Predictors of Placement of Inpatient Palliative Care Consult Orders Among Patients With Breast, Lung, and Colon Cancer in a Safety Net Hospital System

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Abstract

Background:

The provision of palliative and end-of-life care to patients who are underrepresented and underserved provides unique challenges and opportunities.

Objectives:

To examine predictors of placement of inpatient palliative care consult orders among patients with breast, lung, and colorectal cancer hospitalized in a safety net hospital in 2010.

Methods:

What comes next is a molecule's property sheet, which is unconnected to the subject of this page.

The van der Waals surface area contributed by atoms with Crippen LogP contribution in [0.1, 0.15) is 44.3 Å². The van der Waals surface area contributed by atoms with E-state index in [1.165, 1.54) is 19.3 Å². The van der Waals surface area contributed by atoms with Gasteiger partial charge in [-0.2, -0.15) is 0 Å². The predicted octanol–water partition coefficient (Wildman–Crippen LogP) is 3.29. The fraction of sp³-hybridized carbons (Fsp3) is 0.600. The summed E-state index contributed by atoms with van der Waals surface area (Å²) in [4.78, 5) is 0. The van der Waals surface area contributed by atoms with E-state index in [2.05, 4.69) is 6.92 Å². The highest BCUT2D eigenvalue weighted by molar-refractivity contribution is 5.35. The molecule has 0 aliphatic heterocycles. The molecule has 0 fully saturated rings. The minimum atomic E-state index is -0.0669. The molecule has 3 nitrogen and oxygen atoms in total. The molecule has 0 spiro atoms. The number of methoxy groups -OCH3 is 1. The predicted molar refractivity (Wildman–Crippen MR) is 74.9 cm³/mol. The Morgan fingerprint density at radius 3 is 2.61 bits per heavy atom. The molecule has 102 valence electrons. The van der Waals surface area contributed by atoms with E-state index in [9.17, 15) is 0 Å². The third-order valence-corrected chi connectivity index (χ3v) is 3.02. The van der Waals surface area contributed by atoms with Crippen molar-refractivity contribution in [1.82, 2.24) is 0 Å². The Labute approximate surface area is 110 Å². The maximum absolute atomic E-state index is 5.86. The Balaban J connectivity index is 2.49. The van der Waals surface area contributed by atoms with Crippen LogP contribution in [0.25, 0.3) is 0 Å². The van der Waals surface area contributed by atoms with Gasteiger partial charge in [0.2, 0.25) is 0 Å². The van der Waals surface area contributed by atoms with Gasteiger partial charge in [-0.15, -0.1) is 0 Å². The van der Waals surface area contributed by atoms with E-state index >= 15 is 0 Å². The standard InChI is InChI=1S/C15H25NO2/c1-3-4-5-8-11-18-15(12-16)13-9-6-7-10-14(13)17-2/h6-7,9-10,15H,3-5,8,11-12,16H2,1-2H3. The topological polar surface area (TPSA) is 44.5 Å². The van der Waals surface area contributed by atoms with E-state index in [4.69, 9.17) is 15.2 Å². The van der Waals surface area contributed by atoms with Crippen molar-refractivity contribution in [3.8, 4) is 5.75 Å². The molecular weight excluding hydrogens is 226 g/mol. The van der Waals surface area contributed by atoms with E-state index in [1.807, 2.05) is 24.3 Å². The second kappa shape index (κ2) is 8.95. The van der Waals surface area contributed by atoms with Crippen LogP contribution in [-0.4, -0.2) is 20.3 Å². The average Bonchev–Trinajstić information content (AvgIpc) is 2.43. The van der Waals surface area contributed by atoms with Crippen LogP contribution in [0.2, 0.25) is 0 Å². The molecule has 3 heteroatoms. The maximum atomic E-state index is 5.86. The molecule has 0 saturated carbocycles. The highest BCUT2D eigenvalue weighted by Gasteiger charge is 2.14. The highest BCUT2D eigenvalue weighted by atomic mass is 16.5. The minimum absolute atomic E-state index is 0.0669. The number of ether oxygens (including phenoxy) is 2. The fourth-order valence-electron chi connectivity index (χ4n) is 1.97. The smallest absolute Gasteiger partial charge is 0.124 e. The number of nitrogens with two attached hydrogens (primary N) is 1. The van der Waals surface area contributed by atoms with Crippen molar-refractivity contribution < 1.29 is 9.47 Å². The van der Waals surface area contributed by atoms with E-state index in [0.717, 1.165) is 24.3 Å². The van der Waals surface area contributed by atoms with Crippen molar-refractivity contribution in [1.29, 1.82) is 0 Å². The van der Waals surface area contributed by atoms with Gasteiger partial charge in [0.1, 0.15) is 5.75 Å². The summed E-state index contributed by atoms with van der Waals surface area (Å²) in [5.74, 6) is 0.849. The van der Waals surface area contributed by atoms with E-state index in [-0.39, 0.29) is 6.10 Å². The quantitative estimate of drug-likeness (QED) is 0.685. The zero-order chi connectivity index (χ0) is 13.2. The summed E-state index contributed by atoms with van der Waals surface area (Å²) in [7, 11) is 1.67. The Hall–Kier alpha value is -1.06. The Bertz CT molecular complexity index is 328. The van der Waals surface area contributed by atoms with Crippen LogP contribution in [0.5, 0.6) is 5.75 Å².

Simple and multivariable logistic regression of data on selected patients with cancer was performed to identify predictors of placement of inpatient palliative care consult orders.

Results:

Of 979 patients, 56% had colorectal cancer, 23% had lung cancer, and 21% had breast cancer. Of those patients, 16% received an order for inpatient palliative care consultation during the study period. Patients who had more than 20 prescriptions for opioids ordered (adjusted odds ratio [AOR]: 9.10, 95% confidence interval [CI]: 4.62-17.95), had an order for a radiation oncology consult (AOR: 2.60, 95% CI: 1.50-4.49), or had low albumin (AOR: 2.75, 95% CI: 4.71) were more likely to have an order for an inpatient palliative care consult placed. Race and ethnicity were not statistically significant predictors.

Conclusion:

In this cohort of patients in a safety net hospital, markers of pain, advanced disease, and poor prognosis were associated with placement of inpatient palliative care consult orders.

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